Officially, Star Wars fans didn't get their first look at Boba Fett with his helmet off until the second prequel, Attack of the Clones. But the guy who played Fett in the original films, Jeremy Bulloch, actually showed his face in The Empire Strikes Back. When another actor failed to show up for filming during the shoot, Bulloch stepped in to play an Imperial officer who drags Leia away while she's trying to warn Luke about Vader's trap in Bespin. Years later, Bulloch returned for another non-Fett cameo, playing the pilot who delivers Obi-Wan Kenobi, Bail Organa, and Yoda to Coruscant in Revenge of the Sith.

Potato asteroids

For years, rumors have persisted that the Empire Strikes Back effects crew, annoyed by Lucas' almost impossible demands, decided to (ahem) strike back by using a potato and a sneaker as "asteroids" during a Millennium Falcon chase sequence. Years later, it was revealed that the potato story was actually true—an in-joke between workers who'd developed countless asteroid designs only to be told that the end result looked like a certain starchy food.

Klutzy Stormtrooper DNA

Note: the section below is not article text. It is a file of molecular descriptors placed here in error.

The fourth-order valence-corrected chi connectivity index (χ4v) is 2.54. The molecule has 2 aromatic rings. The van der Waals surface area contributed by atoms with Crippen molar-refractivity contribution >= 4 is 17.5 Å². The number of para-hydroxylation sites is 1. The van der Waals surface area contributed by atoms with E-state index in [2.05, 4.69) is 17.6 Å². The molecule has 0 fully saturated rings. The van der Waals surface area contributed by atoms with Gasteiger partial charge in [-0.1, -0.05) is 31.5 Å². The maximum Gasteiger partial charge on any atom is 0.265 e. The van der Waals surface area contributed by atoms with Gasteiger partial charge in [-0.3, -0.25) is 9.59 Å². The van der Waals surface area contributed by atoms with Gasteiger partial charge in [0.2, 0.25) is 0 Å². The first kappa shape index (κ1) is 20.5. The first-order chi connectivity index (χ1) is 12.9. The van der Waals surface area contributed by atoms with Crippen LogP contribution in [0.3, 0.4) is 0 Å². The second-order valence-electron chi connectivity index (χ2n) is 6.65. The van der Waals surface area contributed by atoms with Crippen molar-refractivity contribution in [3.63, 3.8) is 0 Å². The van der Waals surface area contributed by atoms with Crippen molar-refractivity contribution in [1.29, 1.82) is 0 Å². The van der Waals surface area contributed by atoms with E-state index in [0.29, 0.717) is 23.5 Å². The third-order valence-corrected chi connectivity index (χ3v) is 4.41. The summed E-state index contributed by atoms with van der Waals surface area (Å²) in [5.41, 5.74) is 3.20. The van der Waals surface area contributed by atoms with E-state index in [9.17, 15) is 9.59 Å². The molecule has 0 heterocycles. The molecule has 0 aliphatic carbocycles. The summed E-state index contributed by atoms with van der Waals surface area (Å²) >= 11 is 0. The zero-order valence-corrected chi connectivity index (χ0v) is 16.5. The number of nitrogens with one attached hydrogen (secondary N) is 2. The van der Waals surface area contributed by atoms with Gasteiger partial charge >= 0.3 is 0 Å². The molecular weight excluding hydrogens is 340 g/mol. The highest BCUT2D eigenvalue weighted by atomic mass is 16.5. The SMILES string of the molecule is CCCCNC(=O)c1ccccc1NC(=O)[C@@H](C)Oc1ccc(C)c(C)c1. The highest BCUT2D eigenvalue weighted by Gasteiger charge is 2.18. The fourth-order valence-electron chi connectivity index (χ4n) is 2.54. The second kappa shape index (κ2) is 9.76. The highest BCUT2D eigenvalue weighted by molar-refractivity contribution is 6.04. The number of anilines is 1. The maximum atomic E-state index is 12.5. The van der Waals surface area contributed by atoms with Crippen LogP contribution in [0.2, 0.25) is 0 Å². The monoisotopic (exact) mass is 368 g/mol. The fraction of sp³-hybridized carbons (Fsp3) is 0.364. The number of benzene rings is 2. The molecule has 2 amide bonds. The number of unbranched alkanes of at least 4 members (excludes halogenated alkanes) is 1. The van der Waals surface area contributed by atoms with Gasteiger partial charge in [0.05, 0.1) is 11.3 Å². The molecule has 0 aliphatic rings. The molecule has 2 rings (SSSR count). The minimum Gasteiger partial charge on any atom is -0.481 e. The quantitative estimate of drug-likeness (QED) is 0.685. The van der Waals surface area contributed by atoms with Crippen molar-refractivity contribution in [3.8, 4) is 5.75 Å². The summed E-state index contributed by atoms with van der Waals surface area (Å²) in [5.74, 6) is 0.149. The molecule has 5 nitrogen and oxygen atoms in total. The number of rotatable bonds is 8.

Hardcore Star Wars fans know about the goof-up that made it into the final cut of A New Hope, in which a Stormtrooper bumps his helmet on a door while trying to enter a room. Years later, George Lucas paid homage to the mistake when he had the character of Jango Fett—whose DNA was used to create the cloned Stormtrooper army—whack his head on the door as he climbs into his ship.

Skywalker Sound on Coruscant

There's a lot going on in Coruscant, making it easy for Lucas to sneak in the logo for his Skywalker Sound company during a brief shot of the city that takes place roughly 20 minutes into Attack of the Clones. Take a look at the blue, circular logo at the top-right section of the image above. Now take a look at the logo for Skywalker Sound.

Lucas family cameos

George Lucas resisted the temptation to go Hitchcock during the original Star Wars movies and make cameo appearances, but he did allow himself a few indulgences during the prequels. His son and daughter appear in Attack of the Clones and Revenge of the Sith. That's Jett Lucas you see in the library in Clones, and again whooping clone troopers when the Jedi younglings are attacked during Sith. Lucas himself appears alongside his daughter Katie in the latter film. The character Lucas plays, the blue-skinned Baron Notluwiski Papanoida, was a regular in the animated Clone Wars series.